The Optional Protocol and disability rights in Canada

For Individuals

If you've faced discrimination because of your disability, you've got options. Here in Canada, we have access to a few important resources that are designed to help you fight back if your rights have been violated because of your disability.

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Have your rights been violated?
About the Optional Protocol
How to make a human rights complaint locally
Making an Optional Protocol complaint
Picture of a disable man working in a compupter
Did you know?
  • 40% of people with disabilities report their disability has limited their career options*
  • 1 in 4 students with a disability have been bullied in school because of their disability*
  • 1 in 10 students with a disability end their education early because of their disability*

The Optional Protocol has been set up to make sure that people with disabilities have a way to fight back against discrimination and barriers like these.

Have your rights been violated?

Here in Canada, we have several laws in place to make sure that the rights of people with disabilities are protected. These are underpinned by the Canadian Charter of Rights and Freedoms, which is part of Canada’s Constitution. There is also the Accessible Canada Act in addition to territorial and provincial accessibility laws, as well as territorial, provincial and federal human rights legislation.

These documents state that, just like everyone else, Canadians who have disabilities have the right to live free from discrimination, and enjoy the same quality of service, education, vocation and inclusion as people who don't have disabilities.

  • Must not be treated badly because of your disability.
  • Must not have a worse/lesser experience with services because of your disability. For example, you must not be denied access or given reduced access to stores, restaurants or any other services that other people can enjoy.
  • Must not be denied a job or career opportunity because of your disability, and must not receive any negative treatment at work, be demoted, or lose your job because of your disability.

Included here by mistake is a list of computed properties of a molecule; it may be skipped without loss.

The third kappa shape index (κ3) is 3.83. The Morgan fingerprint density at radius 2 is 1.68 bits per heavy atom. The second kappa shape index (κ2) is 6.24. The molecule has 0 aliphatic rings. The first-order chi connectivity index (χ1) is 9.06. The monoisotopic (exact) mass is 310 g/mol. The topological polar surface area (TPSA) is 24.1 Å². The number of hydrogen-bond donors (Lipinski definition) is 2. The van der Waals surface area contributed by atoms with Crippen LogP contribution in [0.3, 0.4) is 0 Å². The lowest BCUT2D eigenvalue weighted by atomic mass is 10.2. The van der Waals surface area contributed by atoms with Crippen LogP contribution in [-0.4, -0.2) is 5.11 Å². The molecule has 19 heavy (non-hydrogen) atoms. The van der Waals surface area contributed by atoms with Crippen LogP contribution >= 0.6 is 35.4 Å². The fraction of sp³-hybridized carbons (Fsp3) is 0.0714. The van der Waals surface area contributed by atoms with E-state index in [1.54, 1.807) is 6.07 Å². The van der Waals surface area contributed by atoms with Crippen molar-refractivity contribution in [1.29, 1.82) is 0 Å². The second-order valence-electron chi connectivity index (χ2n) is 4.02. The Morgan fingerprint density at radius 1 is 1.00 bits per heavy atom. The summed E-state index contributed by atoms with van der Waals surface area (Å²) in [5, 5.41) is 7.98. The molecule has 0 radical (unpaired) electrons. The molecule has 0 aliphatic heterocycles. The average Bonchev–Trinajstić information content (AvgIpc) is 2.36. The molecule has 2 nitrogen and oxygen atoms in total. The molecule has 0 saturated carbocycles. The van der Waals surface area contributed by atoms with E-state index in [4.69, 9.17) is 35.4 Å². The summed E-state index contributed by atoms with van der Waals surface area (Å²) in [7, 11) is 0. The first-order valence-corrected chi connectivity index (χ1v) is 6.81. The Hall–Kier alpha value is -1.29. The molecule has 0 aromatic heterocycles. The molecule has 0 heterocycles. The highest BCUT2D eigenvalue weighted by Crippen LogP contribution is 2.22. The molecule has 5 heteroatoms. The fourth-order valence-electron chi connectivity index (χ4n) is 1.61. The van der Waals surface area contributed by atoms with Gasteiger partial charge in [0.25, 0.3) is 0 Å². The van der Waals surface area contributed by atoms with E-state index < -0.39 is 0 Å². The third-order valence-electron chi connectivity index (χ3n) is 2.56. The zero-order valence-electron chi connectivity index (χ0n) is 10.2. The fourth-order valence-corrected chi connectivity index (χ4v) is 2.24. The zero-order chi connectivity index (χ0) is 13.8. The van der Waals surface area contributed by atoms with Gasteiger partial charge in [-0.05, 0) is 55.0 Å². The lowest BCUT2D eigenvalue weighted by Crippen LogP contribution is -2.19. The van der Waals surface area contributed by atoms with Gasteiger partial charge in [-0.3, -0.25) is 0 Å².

• Must be given reasonable accommodations by employers and service providers in order to participate fully in and access these areas of your life. For instance, you might need a wheelchair ramp to get into your doctor's office, a braille version of a job application, an American Sign Language interpreter at a community meeting, or other forms of accommodation.
If you are denied any of the rights we've talked about above, that means your rights may have been violated because of your disability. You should seek legal advice for more information about your rights and the legal options that you may have.

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About the Optional Protocol

Have you ever heard of the Optional Protocol? Even though it’s not easy to understand what it is by the name, the Optional Protocol is an important tool for people whose rights have been violated because of their disability.

Let's talk about the UNCRPD

Before you can understand what the Optional Protocol is, you need to know about the United Nations Convention on the Rights of Persons with Disabilities (UNCRPD). Why? Because the two agreements work together.

So let's talk about the UNCRPD: it's an international human rights agreement that spells out the fundamental human rights of people who have disabilities. The purpose of the UNCRPD is to make sure that people who have disabilities are treated fairly, have the same opportunities as people without disabilities, and are fully included in society. Canada agreed to the UNCRPD in the year 2010.